Social Mobility Memos

Social Mobility and The Son Also Rises: The Ugly

Richard V. Reeves and Joanna Venator

See Part 1 and Part 2 of this series on Gregory Clark’s book “The Son Also Rises.”

Greg Clark suggests that while mobility is very low, the world is “a much fairer place than we intuit.” How can this be? Well, because the elite only stay elite because they have inherited “social competence.” Clark addresses a range of possible explanations for this inheritance—cultural traits, family economic resources, and social networks—and concludes that these cannot explain the low economic mobility seen in the data. The inheritance must be more direct: through genes. A good proportion of the superiority of the elite, then, is hard-wired into their DNA.

Genes Don’t Explain Much

It is a challenging argument. The role of genetic heritability is an important one in discussions of social mobility. But our reading of the current evidence is that it can explain at most a small fraction of the differences in outcomes of any particular generation. In any case, the real story is epigenetics—the way genes interact with the social and physical environment. You can’t separate genetics from circumstances.

“True Underlying Social Status” and Race

Where Clark goes seriously awry is in the application of his argument to racial gaps. As The Economist’s review puts it: “[It] may not be a racist book, but it certainly traffics in genetic determinism.”

Clark highlights African Americans and Latinos as two groups forming part of the “underclass” (his word, not ours), and points out that they are regressing towards the mean (with regards to income and occupation) more slowly than they ought, given society-wide estimates of mobility.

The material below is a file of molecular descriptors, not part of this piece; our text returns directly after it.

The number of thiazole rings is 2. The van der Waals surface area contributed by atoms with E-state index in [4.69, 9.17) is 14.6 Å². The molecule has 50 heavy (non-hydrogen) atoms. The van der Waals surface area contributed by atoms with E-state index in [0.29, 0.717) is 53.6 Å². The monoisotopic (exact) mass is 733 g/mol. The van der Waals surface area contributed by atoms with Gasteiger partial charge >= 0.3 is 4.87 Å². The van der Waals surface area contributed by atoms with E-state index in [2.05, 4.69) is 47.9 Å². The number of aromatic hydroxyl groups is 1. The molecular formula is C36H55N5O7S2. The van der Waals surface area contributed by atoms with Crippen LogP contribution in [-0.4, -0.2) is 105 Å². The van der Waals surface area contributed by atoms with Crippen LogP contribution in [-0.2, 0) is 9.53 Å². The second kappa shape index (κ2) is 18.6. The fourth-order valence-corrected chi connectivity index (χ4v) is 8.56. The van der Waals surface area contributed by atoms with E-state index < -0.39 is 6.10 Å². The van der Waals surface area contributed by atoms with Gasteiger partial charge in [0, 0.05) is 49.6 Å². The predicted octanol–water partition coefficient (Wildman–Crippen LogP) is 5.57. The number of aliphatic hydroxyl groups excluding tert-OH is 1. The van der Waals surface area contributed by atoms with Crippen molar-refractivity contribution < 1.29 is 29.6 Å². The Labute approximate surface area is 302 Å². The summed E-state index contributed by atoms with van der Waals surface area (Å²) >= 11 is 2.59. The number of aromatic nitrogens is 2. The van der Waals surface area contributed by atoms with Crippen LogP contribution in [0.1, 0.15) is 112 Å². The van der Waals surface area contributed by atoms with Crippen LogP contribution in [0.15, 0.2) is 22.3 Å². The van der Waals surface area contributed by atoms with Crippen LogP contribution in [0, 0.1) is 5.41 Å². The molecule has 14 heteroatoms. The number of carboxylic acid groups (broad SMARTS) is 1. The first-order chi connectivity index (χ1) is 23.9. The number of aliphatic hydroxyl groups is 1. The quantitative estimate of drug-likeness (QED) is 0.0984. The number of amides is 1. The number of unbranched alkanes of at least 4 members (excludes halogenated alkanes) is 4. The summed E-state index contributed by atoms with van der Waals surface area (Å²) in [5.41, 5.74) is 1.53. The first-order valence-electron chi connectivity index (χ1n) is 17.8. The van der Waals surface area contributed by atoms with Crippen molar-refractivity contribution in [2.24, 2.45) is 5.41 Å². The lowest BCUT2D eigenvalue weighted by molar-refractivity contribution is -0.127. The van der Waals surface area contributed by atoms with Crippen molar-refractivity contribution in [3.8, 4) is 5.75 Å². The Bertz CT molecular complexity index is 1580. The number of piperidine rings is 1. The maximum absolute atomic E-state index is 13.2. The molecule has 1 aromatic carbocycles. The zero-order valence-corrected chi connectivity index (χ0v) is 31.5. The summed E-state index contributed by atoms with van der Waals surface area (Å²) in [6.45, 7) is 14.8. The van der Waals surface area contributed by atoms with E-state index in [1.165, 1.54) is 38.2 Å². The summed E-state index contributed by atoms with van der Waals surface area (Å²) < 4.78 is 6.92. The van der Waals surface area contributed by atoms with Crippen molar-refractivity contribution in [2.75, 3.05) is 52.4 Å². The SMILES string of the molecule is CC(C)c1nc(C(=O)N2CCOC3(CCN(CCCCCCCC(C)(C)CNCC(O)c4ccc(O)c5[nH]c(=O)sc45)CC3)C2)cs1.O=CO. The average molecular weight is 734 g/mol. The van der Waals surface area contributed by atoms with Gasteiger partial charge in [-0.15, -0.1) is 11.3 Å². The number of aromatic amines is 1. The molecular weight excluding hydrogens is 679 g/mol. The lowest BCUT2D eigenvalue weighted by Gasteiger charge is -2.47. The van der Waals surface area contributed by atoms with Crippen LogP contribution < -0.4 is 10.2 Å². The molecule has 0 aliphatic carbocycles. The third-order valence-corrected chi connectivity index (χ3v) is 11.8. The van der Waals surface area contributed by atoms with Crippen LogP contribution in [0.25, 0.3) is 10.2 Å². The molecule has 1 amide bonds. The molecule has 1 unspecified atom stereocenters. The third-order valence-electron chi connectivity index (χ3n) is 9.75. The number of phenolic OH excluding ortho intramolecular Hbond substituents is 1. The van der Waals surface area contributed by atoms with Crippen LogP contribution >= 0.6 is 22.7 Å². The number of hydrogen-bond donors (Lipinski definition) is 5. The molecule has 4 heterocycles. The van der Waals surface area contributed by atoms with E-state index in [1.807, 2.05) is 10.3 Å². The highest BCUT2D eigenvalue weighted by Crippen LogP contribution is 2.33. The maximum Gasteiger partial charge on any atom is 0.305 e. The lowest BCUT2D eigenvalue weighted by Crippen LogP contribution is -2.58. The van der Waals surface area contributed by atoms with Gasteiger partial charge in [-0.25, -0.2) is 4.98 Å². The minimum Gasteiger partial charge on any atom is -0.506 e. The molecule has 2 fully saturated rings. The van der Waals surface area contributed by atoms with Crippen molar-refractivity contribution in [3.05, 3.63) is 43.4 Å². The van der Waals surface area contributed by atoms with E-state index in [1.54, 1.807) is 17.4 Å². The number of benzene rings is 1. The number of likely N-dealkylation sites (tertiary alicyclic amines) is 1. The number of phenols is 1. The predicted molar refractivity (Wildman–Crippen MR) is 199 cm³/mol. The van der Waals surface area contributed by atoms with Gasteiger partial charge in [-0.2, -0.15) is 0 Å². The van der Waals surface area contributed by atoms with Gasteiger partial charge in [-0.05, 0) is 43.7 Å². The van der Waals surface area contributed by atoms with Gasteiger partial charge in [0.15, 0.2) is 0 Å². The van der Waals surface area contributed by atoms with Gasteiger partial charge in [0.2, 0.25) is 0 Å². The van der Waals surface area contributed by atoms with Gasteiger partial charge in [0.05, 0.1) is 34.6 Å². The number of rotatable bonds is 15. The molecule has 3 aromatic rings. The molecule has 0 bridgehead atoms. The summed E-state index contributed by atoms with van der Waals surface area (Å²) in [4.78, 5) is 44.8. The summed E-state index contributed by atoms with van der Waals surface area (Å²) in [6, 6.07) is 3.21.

If that’s true, why? Clark suggests it may be because “the underlying social competence of the Jewish and Asian communities is higher than that of black and Latino populations” (p. 125, our emphasis added).

Racism Is Not History

One reason black Americans are so far behind whites today is the United States’ history of slavery, oppression, and discrimination. Clark agrees, but suggests that discrimination is no longer playing any significant role. Future gaps will result, instead, from the differences in “underlying social competence.”


Clark is badly wrong here. We cannot dismiss the persistent effects of racism, and the hard facts of institutional, financial, and education gaps between ethnic groups in the United States as explanations for current inequalities and ongoing mobility gaps. Indeed, given his insistence that it takes centuries to remove inequalities, it is startling that Clark appears to think the effects of America’s racist history have effectively disappeared, just a century and a half after the end of slavery, and a few decades after the Civil Rights era.

Race Equality: Not even by 2240

If the mobility patterns described by Clark continue, black Americans will reach equality with white Americans. They will just have to wait awhile. In medicine, for example, one area analyzed by Clark, black-white equality will remain elusive two centuries from now—if mobility continues at the same slow rate, in the year 2240 blacks will be represented in the medical profession at half the rate of the general population. And if he is right, there is not much to be done to accelerate that process.

It seems unlikely that black Americans will be willing to patiently wait hundreds of years for race equality. Surely no American will be comfortable with that timeline. Who could be?